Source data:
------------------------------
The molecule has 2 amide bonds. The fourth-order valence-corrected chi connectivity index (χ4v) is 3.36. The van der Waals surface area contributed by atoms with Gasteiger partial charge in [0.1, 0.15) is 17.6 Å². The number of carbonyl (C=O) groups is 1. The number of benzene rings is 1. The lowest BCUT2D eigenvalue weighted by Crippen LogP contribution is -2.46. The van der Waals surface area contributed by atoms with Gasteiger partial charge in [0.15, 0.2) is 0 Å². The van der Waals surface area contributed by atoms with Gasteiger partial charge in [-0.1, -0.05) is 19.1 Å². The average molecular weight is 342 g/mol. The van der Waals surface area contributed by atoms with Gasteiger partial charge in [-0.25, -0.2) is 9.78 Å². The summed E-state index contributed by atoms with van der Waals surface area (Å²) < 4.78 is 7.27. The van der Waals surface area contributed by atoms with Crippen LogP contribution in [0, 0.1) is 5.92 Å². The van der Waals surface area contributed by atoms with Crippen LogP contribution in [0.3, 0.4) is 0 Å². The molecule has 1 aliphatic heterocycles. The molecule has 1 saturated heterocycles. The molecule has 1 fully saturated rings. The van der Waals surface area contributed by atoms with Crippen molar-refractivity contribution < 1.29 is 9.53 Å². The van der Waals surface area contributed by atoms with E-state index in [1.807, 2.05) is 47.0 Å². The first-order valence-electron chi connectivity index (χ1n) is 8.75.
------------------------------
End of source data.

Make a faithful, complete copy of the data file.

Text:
The molecule has 2 amide bonds. The fourth-order valence-corrected chi connectivity index (χ4v) is 3.36. The van der Waals surface area contributed by atoms with Gasteiger partial charge in [0.1, 0.15) is 17.6 Å². The number of carbonyl (C=O) groups is 1. The number of benzene rings is 1. The lowest BCUT2D eigenvalue weighted by Crippen LogP contribution is -2.46. The van der Waals surface area contributed by atoms with Gasteiger partial charge in [0.15, 0.2) is 0 Å². The van der Waals surface area contributed by atoms with Gasteiger partial charge in [-0.1, -0.05) is 19.1 Å². The average molecular weight is 342 g/mol. The van der Waals surface area contributed by atoms with Gasteiger partial charge in [-0.25, -0.2) is 9.78 Å². The summed E-state index contributed by atoms with van der Waals surface area (Å²) < 4.78 is 7.27. The van der Waals surface area contributed by atoms with Crippen LogP contribution in [0, 0.1) is 5.92 Å². The van der Waals surface area contributed by atoms with Crippen LogP contribution in [0.3, 0.4) is 0 Å². The molecule has 1 aliphatic heterocycles. The molecule has 1 saturated heterocycles. The molecule has 1 fully saturated rings. The van der Waals surface area contributed by atoms with Crippen molar-refractivity contribution < 1.29 is 9.53 Å². The van der Waals surface area contributed by atoms with E-state index in [1.807, 2.05) is 47.0 Å². The first-order valence-electron chi connectivity index (χ1n) is 8.75.